Support your autistic child’s communication by learning the stages of Gestalt Language Processing

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If your child is using echolalia and/or has a diagnosis of autism, then your child’s way of processing language is most likely different to the classic way children typically learn language. We call this process Natural Language Acquisition or Gestalt Language Processing.

Speech Therpaist in London
Step by Step guide to Gestalt Learning

Let’s explore the following stages of Gestalt Processing:

Stage 1: communicative use of whole language gestalts

(e.g., “let’s get out of here”)

Children and young people in this stage use echolalia. They need to hear more gestalts or scripts. So, your job is to model, model, model and to use functional language that your child can repeat back.

Stage 2: mitigated into chunks and re-combining these chunks

(e.g., “let’s get” + “some more”) and (e.g., “let’s get” + “out of here”)

This is when you take parts of gestalts or phrases and then combine it with other parts.

Stage 3: further mitigation (single words recombining words, formulating two-word phrases)

(e.g., “get…more”)

They are going beyond their gestalts. Furthermore, they may begin to label different objects.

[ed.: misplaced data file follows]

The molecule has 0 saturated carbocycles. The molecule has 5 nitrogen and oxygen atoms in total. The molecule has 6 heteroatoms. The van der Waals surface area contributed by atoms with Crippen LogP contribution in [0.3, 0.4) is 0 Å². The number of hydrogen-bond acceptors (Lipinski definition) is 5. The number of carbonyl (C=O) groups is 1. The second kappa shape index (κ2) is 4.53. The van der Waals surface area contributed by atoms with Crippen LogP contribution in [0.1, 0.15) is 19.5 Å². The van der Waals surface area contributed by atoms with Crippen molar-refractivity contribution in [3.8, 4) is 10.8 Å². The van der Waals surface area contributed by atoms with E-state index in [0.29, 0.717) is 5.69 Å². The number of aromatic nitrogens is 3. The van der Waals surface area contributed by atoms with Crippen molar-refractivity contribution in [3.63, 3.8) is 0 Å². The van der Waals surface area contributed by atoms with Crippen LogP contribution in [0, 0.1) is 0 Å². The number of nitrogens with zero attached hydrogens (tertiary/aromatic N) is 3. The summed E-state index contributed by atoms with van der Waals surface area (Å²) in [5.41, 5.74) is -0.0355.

Stage 4: formulating first sentences

(e.g., “let’s get more toys”)

You may see more grammatical errors during this phase as they are creating unique sentences. Please don’t worry about this, it means they are playing and experimenting with language. As communication partners, you could model the correct form of the sentence.

Stages 5 & 6: formulating more complex sentences

(e.g., “how long do you want to play inside for?”)

You can see that language learning is a process, that is trialled and tested, used in different contexts for children to be able to learn and use language appropriately.

My next blog will give you activities ideas and how you might use them specifically with a Gestalt Language Processor.

Remember early intervention is vital. So, if you have any concerns, please seek the advice of a Speech and Language Therapist.

Contact me, Specialist Speech and Language Therapist Sonja here.

Find a speech and language therapist for your child in London. Are you concerned about your child’s speech, feeding or communication skills and don’t know where to turn? Please contact me and we can discuss how I can help you or visit my services page.

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